Meeting the Mental Health Crisis NeedEbony Chapman
“There’s been a lively Twitter debate recently (started by NAViGO’s Assistant Director for Acute Services, Ellie Walsh), about how to make it easier for people in a mental health crisis to get the help they need.
Having managed crisis services, I don’t believe they really work. In fact, they’re probably the major area of concern for all mental health service providers.
For a start, these services stole the best acute staff. Since then, they’ve faced huge criticism and bad press because of deaths, poor access and an increased use of mental health beds (often not needed, as ward managers will confirm). I’m pretty sure all crisis service providers are constantly on edge with justifying their existence and learning lessons, due to factors (usually sad) placed at their door.
Let’s be honest. The world has changed, as has the type of person seeking our help. Demand has over-stretched us all, not helped by the many “inappropriate” cases. Investment in liaison services to meet A&E targets has put even more stress on a dwindling service.
We’re lucky at NAViGO in not having that many vacancies, but it can be difficult to get staff to work in the crisis service. Why? Because they feel constantly under pressure and unable – or more notably incapable – to deliver.
The one thing we can all do is question. Why do people with mental health problems go to A&E? It’s the last place I’d want to be, yet we’re all seeking money to put services into acute hospitals. They’re geared around a medical model to which we know we can’t recruit and which doesn’t allow for a settled workforce.
So is it possible to meet demand? Actually, yes – because it’s not just about doctors, psychologists, nurses and approved practitioners. We have support staff, social care workers, third sector colleagues, therapists, volunteers, and former service users who are experts by experience. We don’t use our total people resource effectively because under current thinking, the computer says NO.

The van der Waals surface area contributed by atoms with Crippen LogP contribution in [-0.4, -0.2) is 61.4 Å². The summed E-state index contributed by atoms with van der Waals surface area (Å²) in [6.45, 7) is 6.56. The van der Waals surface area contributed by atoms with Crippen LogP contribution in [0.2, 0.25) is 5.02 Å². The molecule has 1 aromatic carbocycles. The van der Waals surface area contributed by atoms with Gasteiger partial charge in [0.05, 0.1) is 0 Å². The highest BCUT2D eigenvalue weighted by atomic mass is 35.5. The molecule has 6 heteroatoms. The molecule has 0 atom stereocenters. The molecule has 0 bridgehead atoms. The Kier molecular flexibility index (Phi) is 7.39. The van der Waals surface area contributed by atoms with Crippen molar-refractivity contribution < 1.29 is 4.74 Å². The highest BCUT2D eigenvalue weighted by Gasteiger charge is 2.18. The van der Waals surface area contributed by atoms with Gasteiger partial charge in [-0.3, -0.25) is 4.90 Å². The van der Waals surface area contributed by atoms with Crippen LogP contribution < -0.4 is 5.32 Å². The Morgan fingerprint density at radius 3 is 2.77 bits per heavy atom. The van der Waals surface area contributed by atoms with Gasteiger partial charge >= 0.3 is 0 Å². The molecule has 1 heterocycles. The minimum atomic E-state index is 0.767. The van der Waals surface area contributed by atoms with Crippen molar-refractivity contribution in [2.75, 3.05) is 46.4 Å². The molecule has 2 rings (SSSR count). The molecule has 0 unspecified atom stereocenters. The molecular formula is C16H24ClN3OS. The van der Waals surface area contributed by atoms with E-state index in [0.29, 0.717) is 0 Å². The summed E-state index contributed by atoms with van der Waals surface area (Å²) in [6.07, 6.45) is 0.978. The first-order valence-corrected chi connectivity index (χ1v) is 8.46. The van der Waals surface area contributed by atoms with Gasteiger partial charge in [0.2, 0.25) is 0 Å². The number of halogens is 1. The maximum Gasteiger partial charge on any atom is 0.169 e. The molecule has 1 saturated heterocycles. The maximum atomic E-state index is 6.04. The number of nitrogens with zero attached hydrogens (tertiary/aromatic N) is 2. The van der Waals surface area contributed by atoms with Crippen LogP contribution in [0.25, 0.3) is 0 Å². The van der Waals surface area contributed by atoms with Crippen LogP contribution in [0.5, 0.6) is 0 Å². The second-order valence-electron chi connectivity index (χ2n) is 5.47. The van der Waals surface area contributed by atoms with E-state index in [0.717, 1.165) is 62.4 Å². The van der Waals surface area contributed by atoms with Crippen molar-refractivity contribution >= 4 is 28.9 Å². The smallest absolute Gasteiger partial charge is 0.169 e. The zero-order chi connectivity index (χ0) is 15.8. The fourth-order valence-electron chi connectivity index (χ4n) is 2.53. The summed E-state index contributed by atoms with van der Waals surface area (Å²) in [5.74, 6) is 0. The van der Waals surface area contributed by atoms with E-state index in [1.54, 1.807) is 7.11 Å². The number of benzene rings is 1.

Admittedly, it’s easier for NAViGO. As a social enterprise providing NHS services, we’re not subject to the challenges many others face. We took action and set up our own urgent care centre at our mental health acute site. Our approach is straightforward:
- Encourage people in mental health crisis NOT to go to A&E.
- Partner with the police and ambulance service so they promote the same message.
- Focus on getting the right person to see those seeking help – and if necessary, keep them safe by admitting them to the beds we have available.
- Support the acute trust with individuals who, for instance, may have overdosed – but as much as we practically can, keep our distance.
The point is that we provide alternatives. Most crises arise from factors other than a mental health issue – relationships, money, homelessness, substance misuse, social isolation, and so on. But our message to people in North East Lincolnshire is: if you need help, come to us and we will do our best for you.
Is it busy? Of course, and it’s not always plain sailing. But surely it’s better to work with vulnerable people as early as possible, rather than slamming too many doors in their faces?
Nationally, we need to go back to the drawing board. I was one of those who originally believed crisis teams were the answer, but my view has changed. If the interest is out there, I’d love the chance to put things right by creating a care model that deals with the day-to-day reality of individuals’ problems – rather than thinking of them as a purely medical challenge.
Let’s aspire to deliver all urgent mental health care away from A&E. Then we can make an impact that is both meaningful and safe.”
About the author
Mike Reeve, Director of Operations at NAViGO Health and Social Care CIC
Base | NAViGO House (HQ)
Speciality | Adult Acute Mental Health